In celebration of American Archives Month, the National Archives is teaming up with the Academy of American Poets. Throughout the month we’ll be publishing original poems inspired by the holdings of the National Archives. To view the poets performing their original work, visit the National Archives YouTube Channel.
Today we have three poems by Eric Pankey, who was inspired by Mathew Brady’s Civil War–era photographs.
Noted photographer Mathew Brady and his associates produced several thousand photographs of battlefields, towns, and people affected by the Civil War.
Among the various scenes the photographers captured were these haunting images related to the Battle of Chancellorsville.
The Battle of Chancellorsville took place between April 30 and May 6, 1863, in Spotsylvania County, Virginia. The battle saw Confederate Gen. Robert E. Lee’s 60,000 men face Union Army Maj. Gen. Joseph Hooker’s Army of the Potomac, who had more than double in force.
Despite an unlikely Confederate victory, the Confederates sustained heavy losses.
Brady shocked many people when he displayed images of dead soldiers from the battle of Antietam the previous year. Americans were unaccustomed to seeing the reality of war.
Although many photos in the National Archives are attributed to Brady, many were taken by others under his supervision. When Brady published photographs from his collection, he credited them with his own name whether or not he actually took the photograph.
The National Archives has digitized over 6,000 photographs of Civil War–era personalities and scenes taken by Mathew Brady and his associates. These images can be viewed in our online catalog and on our Flickr page.
THREE MATHEW BRADY PHOTGRAPHS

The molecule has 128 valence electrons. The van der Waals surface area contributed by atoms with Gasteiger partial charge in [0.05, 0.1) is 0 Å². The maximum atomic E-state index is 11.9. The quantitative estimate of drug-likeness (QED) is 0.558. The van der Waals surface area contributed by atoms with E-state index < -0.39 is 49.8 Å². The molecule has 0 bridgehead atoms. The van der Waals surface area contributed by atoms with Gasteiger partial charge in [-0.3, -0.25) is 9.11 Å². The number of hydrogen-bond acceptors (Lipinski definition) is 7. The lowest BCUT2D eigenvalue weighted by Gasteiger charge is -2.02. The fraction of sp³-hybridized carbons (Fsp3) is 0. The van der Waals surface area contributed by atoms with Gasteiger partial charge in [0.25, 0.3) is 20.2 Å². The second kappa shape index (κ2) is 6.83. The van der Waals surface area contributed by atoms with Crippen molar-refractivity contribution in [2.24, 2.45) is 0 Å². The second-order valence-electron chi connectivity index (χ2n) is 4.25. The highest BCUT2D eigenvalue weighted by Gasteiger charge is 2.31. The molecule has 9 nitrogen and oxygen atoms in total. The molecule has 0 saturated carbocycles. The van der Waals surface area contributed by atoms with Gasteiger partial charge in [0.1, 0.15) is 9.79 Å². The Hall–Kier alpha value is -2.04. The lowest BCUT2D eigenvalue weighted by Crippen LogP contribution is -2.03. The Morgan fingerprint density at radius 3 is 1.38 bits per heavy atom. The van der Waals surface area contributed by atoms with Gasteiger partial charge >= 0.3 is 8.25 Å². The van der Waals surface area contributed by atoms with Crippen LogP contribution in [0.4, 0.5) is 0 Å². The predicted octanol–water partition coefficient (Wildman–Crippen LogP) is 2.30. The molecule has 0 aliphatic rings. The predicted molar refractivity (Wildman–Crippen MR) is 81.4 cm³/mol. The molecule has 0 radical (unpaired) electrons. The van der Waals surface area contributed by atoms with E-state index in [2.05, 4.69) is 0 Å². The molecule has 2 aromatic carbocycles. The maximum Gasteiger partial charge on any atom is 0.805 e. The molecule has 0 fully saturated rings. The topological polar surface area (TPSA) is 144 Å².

by Eric Pankey
1. CONFEDERATE DEAD BEHIND A STONE WALL AT FREDERICKSBURG, VIRGINIA
Where the glass negative broke:
A silky, liquid black,
Like spilled scrivener’s ink,
Pools in the print’s margin.
Mouth gone slack, eyes upward,
Face glazed with blood, the man—
Lifeless, slumped, and tangled
In a tarp—looks for God.
Two leafless trees hold up
A scratched sky’s leaden weight.
Autumn? Winter? No wind
To sway the upright trees.
Such a long exposure
To affix the fallen,
(Staged or happened upon,)
Abandoned to this ditch.
2.WILDERNESS, NEAR CHANCELLORSVILLE, VIRGINIA
It is a slow process:
fallen and standing trees,
Propped, bent, a clutter of intersections—
All moss- and lichen-ridden,
Bored by grubs, antler-scraped, bark rubbed free—
Hard to tell from the decay
the living from the dead,
The dead from the almost dead—
horizontal across the creek,
Uprooted when a flash flood cut the cut-bank—
Still leaves, blossoms, bears fruit.
Without a buttress,
A long dead sycamore remains upright.
3. BURYING THE CONFEDERATE DEAD AT FREDERICKSBURG, VIRGINIA
Jesus said, Let the dead bury the dead.
Two caskets and five or six canvas-
Covered bodies wait beside a trench
Three black men have spent all day digging.
Given their druthers, they’d obey scripture.